The Novi City Council voted 4-3 on Monday night in favor of updating its anti-discrimination and harassment policy for the first time in 19 years.
The changes made provide protections based on gender identity and sexual orientation.
According to The Human Rights Campaign, 18 Michigan cities have adopted policies that prohibit employment discrimination based on gender identity in ordinances that govern all public and private employers. This list includes Ferndale, Huntington Woods and Pleasant Ridge.
Councilwoman Kelly Breen brought forth the idea to the city’s attorneys, who noted that the city charter does not say anything about prohibiting council from taking action on that measure.
Breen said after reviewing one of the city’s service provider contracts, she noticed it contained language that provided for similar protections. This prompted her to look over the city’s anti-discrimination policy.
“I was looking over some internal city documents and wondered why we didn’t offer similar protections, said Breen. “We say that we’re an all-inclusive community that embraces everyone. If we’re going to walk the walk, then we need to talk the talk. This was an important measure to take.”
Mayor Pro-Tem David Staudt said there should be zero tolerance for discrimination and harassment for anyone, but believes the process in which this change was made violated the “letter and spirit” of the city charter all for the sake of partisan politics.
“I am not at all opposed to the updates to the policy or including the new protected classes,” said Staudt. “This was an intrusion by council into the responsibilities of our city manager for political purposes. This is unprecedented interference with the role of our city manager.”
Councilwoman Gwen Markham, who voted in favor, disagrees with Staudt in saying it was the responsibility of council to make this decision because as elected leaders, “we set the tone and the foundation by which the city conducts business.”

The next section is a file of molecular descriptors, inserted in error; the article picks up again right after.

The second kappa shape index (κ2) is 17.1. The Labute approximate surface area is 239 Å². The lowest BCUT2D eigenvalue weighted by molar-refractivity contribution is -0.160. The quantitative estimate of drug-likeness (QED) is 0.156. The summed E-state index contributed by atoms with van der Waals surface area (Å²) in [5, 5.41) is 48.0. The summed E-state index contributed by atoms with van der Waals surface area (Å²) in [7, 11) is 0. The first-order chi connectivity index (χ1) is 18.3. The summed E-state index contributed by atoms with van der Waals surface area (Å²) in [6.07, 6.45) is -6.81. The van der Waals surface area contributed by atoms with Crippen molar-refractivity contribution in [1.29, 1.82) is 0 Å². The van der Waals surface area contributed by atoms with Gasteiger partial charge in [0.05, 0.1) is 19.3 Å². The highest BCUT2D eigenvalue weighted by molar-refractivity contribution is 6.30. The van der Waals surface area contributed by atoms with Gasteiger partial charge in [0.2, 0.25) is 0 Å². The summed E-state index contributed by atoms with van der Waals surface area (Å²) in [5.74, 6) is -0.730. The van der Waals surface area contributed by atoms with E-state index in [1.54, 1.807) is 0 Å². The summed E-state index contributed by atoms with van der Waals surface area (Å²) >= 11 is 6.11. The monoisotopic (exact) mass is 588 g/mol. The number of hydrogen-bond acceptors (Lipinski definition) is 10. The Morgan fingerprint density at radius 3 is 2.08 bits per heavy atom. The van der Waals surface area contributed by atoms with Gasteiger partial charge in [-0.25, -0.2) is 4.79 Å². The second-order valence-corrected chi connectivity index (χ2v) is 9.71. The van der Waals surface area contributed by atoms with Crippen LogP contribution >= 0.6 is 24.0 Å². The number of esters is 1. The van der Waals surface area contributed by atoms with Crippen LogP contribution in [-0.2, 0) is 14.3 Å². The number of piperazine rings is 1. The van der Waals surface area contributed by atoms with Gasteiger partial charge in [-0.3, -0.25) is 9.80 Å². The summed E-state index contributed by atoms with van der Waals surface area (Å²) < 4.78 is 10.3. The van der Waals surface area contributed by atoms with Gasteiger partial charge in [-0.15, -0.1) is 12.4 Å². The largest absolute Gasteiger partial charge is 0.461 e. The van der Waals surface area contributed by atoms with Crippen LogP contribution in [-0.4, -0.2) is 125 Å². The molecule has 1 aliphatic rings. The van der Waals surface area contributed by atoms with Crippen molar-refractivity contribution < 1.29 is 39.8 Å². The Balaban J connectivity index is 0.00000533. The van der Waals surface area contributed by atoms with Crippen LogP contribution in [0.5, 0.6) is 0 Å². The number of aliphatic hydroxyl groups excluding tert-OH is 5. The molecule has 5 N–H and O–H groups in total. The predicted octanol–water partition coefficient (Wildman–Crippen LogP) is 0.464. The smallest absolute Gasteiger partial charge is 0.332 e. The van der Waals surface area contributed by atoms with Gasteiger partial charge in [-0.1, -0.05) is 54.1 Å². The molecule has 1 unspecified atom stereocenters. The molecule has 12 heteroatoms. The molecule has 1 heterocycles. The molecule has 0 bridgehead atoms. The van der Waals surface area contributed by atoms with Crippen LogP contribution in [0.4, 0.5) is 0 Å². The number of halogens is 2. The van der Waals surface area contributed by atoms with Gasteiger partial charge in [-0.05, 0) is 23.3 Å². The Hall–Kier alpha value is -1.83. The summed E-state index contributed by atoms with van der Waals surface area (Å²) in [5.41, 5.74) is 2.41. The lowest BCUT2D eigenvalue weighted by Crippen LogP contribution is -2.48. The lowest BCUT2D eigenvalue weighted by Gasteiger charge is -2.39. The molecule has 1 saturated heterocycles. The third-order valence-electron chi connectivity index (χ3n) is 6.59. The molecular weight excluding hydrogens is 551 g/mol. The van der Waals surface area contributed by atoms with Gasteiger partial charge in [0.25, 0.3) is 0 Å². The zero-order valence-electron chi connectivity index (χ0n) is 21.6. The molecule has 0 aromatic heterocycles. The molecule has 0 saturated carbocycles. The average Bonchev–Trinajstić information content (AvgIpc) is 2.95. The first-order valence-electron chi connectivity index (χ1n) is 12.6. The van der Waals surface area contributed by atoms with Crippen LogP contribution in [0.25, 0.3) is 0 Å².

“We have seen over the last few years in our society that harassment can take many forms,” said Markham. “Our current policy was enacted 19 years ago. Since then most large organizations and many other communities have adopted language within their policies to ensure fair treatment and recourse for more specific groups who had been left out in the past."
The city’s policy, as amended, now reads in part:
“It is a violation of the City of Novi’s policy to discriminate in the areas of employment opportunities, promotion opportunities, disciplinary decisions, benefits or other employment decisions; to create discriminatory work conditions; or to use discriminatory evaluative standards in employment if the basis of that discriminatory treatment is, in whole or in part, related to the person’s sex, race, color, national origin, age, religion, disability status, sexual orientation, gender identity, genetic information, marital status, weight, height, or membership in any other protected category.
Councilman Andrew Mutch said the policy change is a common-sense step to ensure that it “reflects and protects the diverse community where we live and the people who work for and do business with the city.”
NOISE AT STATE LEVEL
On May 21, the Michigan Civil Rights Commission voted in favor, 5-0-1, to begin accepting complaints based on sexual orientation and gender identity and expand its interpretation of the state’s Elliott-Larsen Civil Rights Act.
At the May 17 commission meeting, Agustin Arbulu, Michigan Department of Civil Rights executive director, cited the recent U.S. Court of Appeals Sixth Circuit Court case of EEOC v. Harris Funeral Homes, which ruled that sex stereotyping based on a person’s gender non-conforming behavior is impermissible discrimination.
Based on an internal review of that case, it was concluded the commission should “immediately start accepting and investigating claims from persons alleging discrimination because of sex, which includes gender non-conforming behavior.”
Vicki Levengood, department communications director, said she can’t speculate on whether the commission’s decision prompted Novi, or other municipalities, to change their own policies.
“In 2015, the commission developed a template that can be used by local governments that want to extend protections to LGBTQ residents,” said Levengood.
According to The Detroit Free Press, Ron Robinson, an assistant in the Attorney General’s Office, told the commission in September that it didn’t have the authority to re-interpret the civil rights act and said that’s up to the state legislature.
Andrea Bitely, director of communications for Attorney General Bill Schuette, told The Oakland Press on Thursday that some members of the state legislature have requested an opinion from Schuette’s office.
“We are currently reviewing that request,” said Bitely.
MICHIGAN CIVIL RIGHTS COMMISSION DECISION: https://www.google.com/url?hl=en&q=https://www.michigan.gov/mdcr/0,4613,7-138-4952_4995-350620--,00.html&source=gmail&ust=1528476092847000&usg=AFQjCNFTtIUbgk1OqMSTjhPLvKOzqVjkmg
CITIES WITH SIMILAR PROTECTIONS: https://www.hrc.org/resources/cities-and-counties-with-non-discrimination-ordinances-that-include-gender